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Monday, July 11, 2011

Will Maryland DREAM Act Doom Frederick County Charter?

George Wenschhof

The rocky start by the Frederick Maryland Board of County Commissioners (BoCC) to move to a charter form of government may have been dealt a fatal blow by statewide action on a totally unrelated issue.

The Maryland General Assembly passed, in their regular session earlier this year, the DREAM Act, which provided in-state tuition rates for children of undocumented immigrants. The in-state tuition rate earned if the guidelines providing a pathway to citizenship were followed by an applicant.

A reasonable approach, one would argue, in dealing with the highly charged issue surrounding the children of the estimated 11+ million undocumented immigrants who reside in the United States.

However, due to the failure of the U.S. Congress to pass a comprehensive immigration reform bill, measures such as the one passed by the Maryland General Assembly receive the ire of many voters, as they only address a single component of this volatile issue.

As, was the case in regard to the Frederick BoCC selection of a charter writing board, the Maryland DREAM Act was subject to a petition for referendum under the Maryland constitution. The number of required signatures obtained and recently certified by the Maryland state board of elections.

This action will result in the “yes or no” question on the DREAM Act put forward for voters to decide in the Maryland 2012 General Election. The same election Frederick County voters will be answering a “yes or no” question on instituting charter government.

The demographics of Frederick County suggest voters will vote “no” to the DREAM Act and as a result, political analysis indicates a second “no” is likely on the move to charter government.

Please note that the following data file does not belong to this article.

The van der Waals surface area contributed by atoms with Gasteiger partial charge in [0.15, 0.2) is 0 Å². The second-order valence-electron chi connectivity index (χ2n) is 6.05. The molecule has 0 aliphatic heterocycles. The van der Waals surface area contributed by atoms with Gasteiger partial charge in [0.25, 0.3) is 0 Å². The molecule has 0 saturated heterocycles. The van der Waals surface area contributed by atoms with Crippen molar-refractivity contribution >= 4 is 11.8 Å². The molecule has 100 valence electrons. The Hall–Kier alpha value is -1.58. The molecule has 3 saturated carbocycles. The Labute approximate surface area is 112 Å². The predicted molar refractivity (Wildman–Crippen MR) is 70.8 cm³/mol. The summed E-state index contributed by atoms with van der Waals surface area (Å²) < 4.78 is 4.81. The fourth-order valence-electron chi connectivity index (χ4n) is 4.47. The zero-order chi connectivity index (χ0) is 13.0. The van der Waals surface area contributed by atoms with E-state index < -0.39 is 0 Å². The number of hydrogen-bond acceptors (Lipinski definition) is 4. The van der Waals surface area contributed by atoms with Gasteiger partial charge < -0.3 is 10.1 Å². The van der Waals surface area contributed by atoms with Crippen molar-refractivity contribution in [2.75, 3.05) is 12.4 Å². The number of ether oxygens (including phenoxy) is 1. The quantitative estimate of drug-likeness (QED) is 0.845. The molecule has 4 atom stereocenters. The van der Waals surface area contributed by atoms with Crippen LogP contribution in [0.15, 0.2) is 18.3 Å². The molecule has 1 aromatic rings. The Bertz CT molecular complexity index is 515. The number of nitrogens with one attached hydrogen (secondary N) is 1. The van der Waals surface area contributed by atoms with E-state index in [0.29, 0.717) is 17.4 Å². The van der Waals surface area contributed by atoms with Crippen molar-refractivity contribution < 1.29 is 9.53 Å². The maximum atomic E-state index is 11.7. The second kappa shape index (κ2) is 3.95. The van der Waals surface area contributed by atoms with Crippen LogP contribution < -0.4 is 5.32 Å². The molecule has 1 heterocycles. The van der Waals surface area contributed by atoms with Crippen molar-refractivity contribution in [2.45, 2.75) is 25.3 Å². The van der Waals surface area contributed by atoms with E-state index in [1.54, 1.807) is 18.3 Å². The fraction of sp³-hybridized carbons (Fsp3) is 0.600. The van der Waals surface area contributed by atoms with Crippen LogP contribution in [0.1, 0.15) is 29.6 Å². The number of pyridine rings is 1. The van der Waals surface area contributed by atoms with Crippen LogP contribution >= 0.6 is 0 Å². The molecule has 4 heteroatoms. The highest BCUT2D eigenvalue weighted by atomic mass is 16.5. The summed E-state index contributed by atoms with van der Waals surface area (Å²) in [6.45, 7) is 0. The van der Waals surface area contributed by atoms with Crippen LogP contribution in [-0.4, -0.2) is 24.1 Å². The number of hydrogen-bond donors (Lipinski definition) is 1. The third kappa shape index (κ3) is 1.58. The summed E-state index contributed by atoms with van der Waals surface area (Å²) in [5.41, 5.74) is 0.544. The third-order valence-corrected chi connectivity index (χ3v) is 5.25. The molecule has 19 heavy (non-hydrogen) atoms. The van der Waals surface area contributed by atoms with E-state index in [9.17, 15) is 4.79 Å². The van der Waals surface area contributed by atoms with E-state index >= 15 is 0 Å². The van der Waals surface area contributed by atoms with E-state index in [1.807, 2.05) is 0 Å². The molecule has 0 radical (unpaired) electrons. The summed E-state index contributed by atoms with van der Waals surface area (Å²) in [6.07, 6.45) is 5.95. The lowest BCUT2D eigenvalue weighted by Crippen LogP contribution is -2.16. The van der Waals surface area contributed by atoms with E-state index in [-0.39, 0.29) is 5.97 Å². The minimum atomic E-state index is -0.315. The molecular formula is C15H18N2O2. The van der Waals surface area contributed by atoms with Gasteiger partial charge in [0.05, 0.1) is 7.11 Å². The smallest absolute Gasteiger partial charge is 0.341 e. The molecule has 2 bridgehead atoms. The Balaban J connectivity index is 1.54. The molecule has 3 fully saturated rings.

Interestingly, both issues illuminated the state board of elections petition signature certification process, which is currently being challenged on behalf of those who petitioned for a Frederick County special election to determine the members of the charter writing board appointed by the BoCC.

The onerous requirement to have one’s signature match the signature in the voter registration file should not survive legal review. The only issue of concern should be the person is who she/he claims to be, not whether one signed their name with middle initial or not.

I opined in an earlier column, that while I was not convinced a special election for the charter writing board was needed, I supported the right for voters to call for one. Upon learning former Frederick Commissioner and lawyer John Thompson would take on this case, I wrote "...I trust his legal expertise is up to the day in court which will hopefully come soon".

Thompson failed to request a stay from the court, which if granted, would have halted the work being conducted by the appointed charter writing board, until a ruling on the validity of the signatures had been issued.

If, a special election resulted, it would stand to reason, work by the charter writing board should be suspended until the results of the election had been certified.

The appointed charter writing board has now requested twenty-five thousand from the BoCC to use in part to hire a consultant and in part for expenses incurred by the board. The financial request is reasonable. I had also written earlier, a budget should have been included by the BoCC when they appointed the charter writing board.

However, if court review results in a special election for the members of the charter writing board, it should be up to the new members to determine who to hire as a consultant and how to expense the balance of the funds provided by the BoCC.

This is a clear example of why a stay, if requested, would likely be issued by a Judge. The issuance of a stay would also likely result in a faster ruling on the validity of the petition signatures, as it would be apparent valuable time in preparing the charter was being lost.

As one who has long called for charter government in Frederick County, I fear the combination of a muddled charter writing board appointment process coupled with the inclusion of the DREAM Act referendum question in the 2012 General Election, will doom the passage of charter government for Frederick County.


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